Instead, most entrepreneurs are motivated by achieving their lifelong dreams, realizing their business ideas, attaining control of their life’s decisions, obtaining as much flexibility and freedom as possible, and even ending up with social problems such as poverty, hunger, and education shortcomings.

7. Entrepreneurs Finance Their Business With Venture Capitals

Almost all entrepreneurs know venture capitals are among the most expensive funding sources.

As a consequence, research has proved that venture capitals don’t even come as entrepreneurs’ prioritized funding sources, compared to other possible funding sources, such as personal loans, credits, or money from friends and families.

Furthermore, venture capitals are not only small in size, but also have high requirements so your businesses will receive funding from them. 

They also tend to fund a small number of businesses, making them shouldn’t be your #1 funding resource.

8. Entrepreneurship Require The Mastery Of High-Tech Equipment And Tools

Entrepreneurs are not always, by any means, high-tech wizards who master every single high-tech equipment and tool. 

After all, the definition of “high-tech” is relative. The things that were considered high-tech yesterday don’t mean the same things are considered high-tech today or tomorrow.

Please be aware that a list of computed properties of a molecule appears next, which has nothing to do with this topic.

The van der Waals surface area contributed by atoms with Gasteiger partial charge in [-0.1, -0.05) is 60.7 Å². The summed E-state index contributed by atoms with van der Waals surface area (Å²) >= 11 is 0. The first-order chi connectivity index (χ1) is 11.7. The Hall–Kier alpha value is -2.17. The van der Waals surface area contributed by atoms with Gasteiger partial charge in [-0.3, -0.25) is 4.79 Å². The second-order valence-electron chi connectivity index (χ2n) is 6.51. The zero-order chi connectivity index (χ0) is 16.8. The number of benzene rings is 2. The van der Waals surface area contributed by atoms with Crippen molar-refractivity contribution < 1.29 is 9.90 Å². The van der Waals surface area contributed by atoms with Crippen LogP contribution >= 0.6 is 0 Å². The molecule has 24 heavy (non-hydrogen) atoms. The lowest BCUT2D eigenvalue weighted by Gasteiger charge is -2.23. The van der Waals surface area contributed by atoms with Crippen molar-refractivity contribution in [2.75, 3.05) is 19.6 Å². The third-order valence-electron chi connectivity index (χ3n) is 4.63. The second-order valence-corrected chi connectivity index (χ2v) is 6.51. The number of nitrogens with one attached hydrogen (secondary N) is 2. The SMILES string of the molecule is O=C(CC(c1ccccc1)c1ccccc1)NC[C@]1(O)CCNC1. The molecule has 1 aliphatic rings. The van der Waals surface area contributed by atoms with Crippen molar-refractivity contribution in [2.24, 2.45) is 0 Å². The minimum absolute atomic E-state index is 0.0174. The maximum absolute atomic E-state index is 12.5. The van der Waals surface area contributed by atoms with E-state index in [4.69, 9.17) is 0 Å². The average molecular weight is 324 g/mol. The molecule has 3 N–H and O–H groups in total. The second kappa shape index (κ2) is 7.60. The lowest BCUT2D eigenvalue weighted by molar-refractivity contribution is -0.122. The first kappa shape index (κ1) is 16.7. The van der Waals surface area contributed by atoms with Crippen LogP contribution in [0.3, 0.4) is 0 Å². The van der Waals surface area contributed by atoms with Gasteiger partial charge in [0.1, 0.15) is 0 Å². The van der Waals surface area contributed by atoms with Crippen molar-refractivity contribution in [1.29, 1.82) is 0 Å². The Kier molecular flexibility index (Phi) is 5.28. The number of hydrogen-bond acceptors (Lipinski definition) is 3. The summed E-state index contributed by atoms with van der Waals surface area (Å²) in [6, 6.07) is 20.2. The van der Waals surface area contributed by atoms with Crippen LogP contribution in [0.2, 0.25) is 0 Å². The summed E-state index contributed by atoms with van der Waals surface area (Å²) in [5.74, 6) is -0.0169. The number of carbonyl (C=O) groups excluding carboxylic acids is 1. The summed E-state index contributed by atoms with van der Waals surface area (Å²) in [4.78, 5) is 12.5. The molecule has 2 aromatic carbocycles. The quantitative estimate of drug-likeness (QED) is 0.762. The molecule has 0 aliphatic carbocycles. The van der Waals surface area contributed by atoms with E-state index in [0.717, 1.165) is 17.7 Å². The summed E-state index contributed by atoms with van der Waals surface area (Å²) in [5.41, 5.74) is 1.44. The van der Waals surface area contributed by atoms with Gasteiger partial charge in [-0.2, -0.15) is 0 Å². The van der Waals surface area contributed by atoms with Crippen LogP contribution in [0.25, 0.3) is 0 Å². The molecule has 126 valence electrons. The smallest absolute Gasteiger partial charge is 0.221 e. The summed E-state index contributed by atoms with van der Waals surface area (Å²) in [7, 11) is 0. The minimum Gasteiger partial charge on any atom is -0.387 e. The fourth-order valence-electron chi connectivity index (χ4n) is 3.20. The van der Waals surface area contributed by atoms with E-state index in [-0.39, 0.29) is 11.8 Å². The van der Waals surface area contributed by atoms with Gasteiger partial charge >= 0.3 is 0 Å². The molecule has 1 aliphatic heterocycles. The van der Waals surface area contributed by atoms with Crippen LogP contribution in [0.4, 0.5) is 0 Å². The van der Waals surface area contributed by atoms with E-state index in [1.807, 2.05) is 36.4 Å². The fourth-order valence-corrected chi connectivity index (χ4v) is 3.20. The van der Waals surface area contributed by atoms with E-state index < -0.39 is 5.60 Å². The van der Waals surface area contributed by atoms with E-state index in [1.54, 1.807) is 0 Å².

Many business industries require no tech expertise, knowledge, or experience. Some of them are not even tech-related at all. Yet, all of them have equal potentials to succeed.

9. Entrepreneurs Are Often Ruthless And Deceptive

Some people think to be successful entrepreneurs, you should exaggerate the truth, banish people who get in your ways, and generally engage in unethical behaviors.

In contrast, researchers have shown those ruthless and deceptive entrepreneurs will waste time in building relationships with their employers, suppliers, and customers.

In the end, they lose everything and everyone they treat poorly. So, you should consider these findings as resources and references for not being ruthless, deceptive, or engage in any unethical behaviors.

10. All Entrepreneurs Are Young

This myth is present because the current trends show that Millennials aged 18 to 35 want to be entrepreneurs. Hence, many media predict the average ages of entrepreneurs will change over the years.

At the same time, this doesn’t mean all entrepreneurs are young. Consider Colonel Harland Sanders who found Kentucky Fried Chicken (KFC) at age 65, for example. So far, he was one of the oldest well-known entrepreneurs in the world.

There are other not-so-young people who become successful entrepreneurs as well. 

Some examples of these are Mark Pincus (Zynga’s founder), Robert Noyce (Intel’s founder), Craig Newmark (Craigslist’s founder), Robin Chase (ZipCar’s founder), who are all in their 40s, or, the current average entrepreneur ages in the U.S.

In conclusion, the entrepreneurship world can be a hard world to thrive in. This applies especially if you continue to believe the 10 myths about entrepreneurship mentioned above.

Due to the many opinions, people form about entrepreneurship, there are still many myths about entrepreneurship out there you don’t want to trust in. 

After all, it’s okay not to be the stereotype of entrepreneurs and still succeed in embarking on your entrepreneurial journeys.